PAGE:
The Loire has many vineyards and grape varieties that sit along its banks, yet Loire wine is often underestimated. We don’t think that should be the case.
The river’s length means there is a wealth of different soils and climates for the vineyards to develop their own distinctive grape, so we’re not merely looking at one kind of wine, and that’s one of the big reasons more people should be looking at Loire-Valley wines.
Why is it overlooked?
With the exception of Sancerre and a few other big-name Sauvignon Blanc options in the valley, the wines remain largely off-topic with those who talk about such things and those who can hit a spittoon from 100 yards.
Not content with merely reading up on these supposedly underrated wines, I went to R & H Fine Wines in Liverpool to see what owner Devin Stewart had to say about them.
In his usual style I got a tonne of knowledge on the wines in question, but given in a way that a peasant of the wine world like myself could understand. I was also reprimanded on my lack of ability to pronounce French location properly but best of all he completely agreed that wines of the Loire Valley are often underrated.
I asked for the highlights of Loire, and here were his responses:
@brettjanes The Chenin Blanc from Savennieres, Anjou, Rochefort & Saumur, when done well, would do me a lifetime. Do not doubt their majesty
— R&H Fine Wines (@RHFineWines) December 4, 2013
I managed to walk away with a Champalou Vouvray Sec, 2010.
Without wanting to delve too far into wine terminology, mostly because that’s not possible the wine had a definite zing that I assume is designed to give anyone expecting a mediocre wine a kick in the tongue.
It seemed drier than the sweet Vouvrays I had read in reviews suggested, and the acidity was just enough to keep me interested. According to the 2013/14 ‘Les Caves De Pyrene’ wine list, this is because the Chenin Blanc grape is harvested earlier ‘to preserve their vivacity.’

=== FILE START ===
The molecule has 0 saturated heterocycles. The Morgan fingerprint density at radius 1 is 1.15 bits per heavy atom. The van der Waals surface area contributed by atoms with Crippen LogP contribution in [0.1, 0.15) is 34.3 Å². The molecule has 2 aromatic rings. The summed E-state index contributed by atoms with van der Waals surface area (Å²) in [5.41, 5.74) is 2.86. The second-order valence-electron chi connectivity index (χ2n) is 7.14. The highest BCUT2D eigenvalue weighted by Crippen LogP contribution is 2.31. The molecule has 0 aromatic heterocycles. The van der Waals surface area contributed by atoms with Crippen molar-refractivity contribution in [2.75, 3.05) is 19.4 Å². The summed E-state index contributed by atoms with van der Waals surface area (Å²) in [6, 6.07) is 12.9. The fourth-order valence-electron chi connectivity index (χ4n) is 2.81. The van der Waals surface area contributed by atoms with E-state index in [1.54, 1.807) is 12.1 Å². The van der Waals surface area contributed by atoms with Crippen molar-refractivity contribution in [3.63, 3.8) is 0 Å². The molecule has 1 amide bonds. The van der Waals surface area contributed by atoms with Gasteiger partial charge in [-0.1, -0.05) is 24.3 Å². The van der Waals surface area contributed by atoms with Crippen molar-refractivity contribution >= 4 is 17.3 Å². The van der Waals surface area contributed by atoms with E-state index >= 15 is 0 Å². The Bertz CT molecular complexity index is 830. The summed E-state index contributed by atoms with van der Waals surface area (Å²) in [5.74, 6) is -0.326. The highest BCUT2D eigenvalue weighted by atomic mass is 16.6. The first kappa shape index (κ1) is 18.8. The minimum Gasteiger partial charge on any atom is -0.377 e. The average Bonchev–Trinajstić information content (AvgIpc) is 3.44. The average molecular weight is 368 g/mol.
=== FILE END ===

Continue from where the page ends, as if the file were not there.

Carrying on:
Download ‘Les Caves De Pyrene’ 2013/14
The Best of Loire Wines
The Vouvray is the only Loire wine I’ve tried in recent history, but the area is so large that there are a lot more wines on offer than we can cover. Here they are:
Muscadet is furthest towards the mouth of the Loire and surrounds the town of Nantes. It often varies in quality, with some described as less-than brilliant, but the Fief Guerin made it onto the Telegraph’s Top 10 Loire Wines list.
There are strong red, white and sparkling wines from this valley region. The Langlois Crémant de Loire and Reserve des Vignerons Saumur Rouge are on the top list with Muscadet.
According to Touringinwinecountry.com, ‘Chinon is probably the best-known red wine region in France’ and one that can compete with some of the French wines we’re perhaps more familiar with.
Sancerre is the all-star wine of the valley and its fame brings with it certain expectations and prices.
There is some controversy around their high prices and whether sellers are unnecessarily marking bottles up based merely on the label, but overall you can expect good things.
Pouilly-Fumé is the most Easterly of the Loire valley bunch and probably the most fun to say out loud. Not on any top lists I could find, yet a production line dating back to the 5th Century suggests there must be something worth tasting.
At #2 on the top 10 list, Quincy is described as an underdog, overlooked by the Sancerre and Pouilly-Fumé addicts. Often priced reasonably and drank enjoyably.
If you’re interested in wine tasting but you’re put off by the idea of hoiking a Vouvray intimidates you, here are some points on tasting that you may not have considered:
- Spitting isn’t always essential, but is often favoured by people who will spend the whole day or evening tasting wines, yet want to remember what they’ve tried.
- Four to six tastings equate to a glass. Use this to measure how much you’re drinking.
- Smelling and tasting are, by far, the most important elements of your time.
- Drinking water and eating are encouraged, especially if you’re interested in marrying your fine wine to fine food.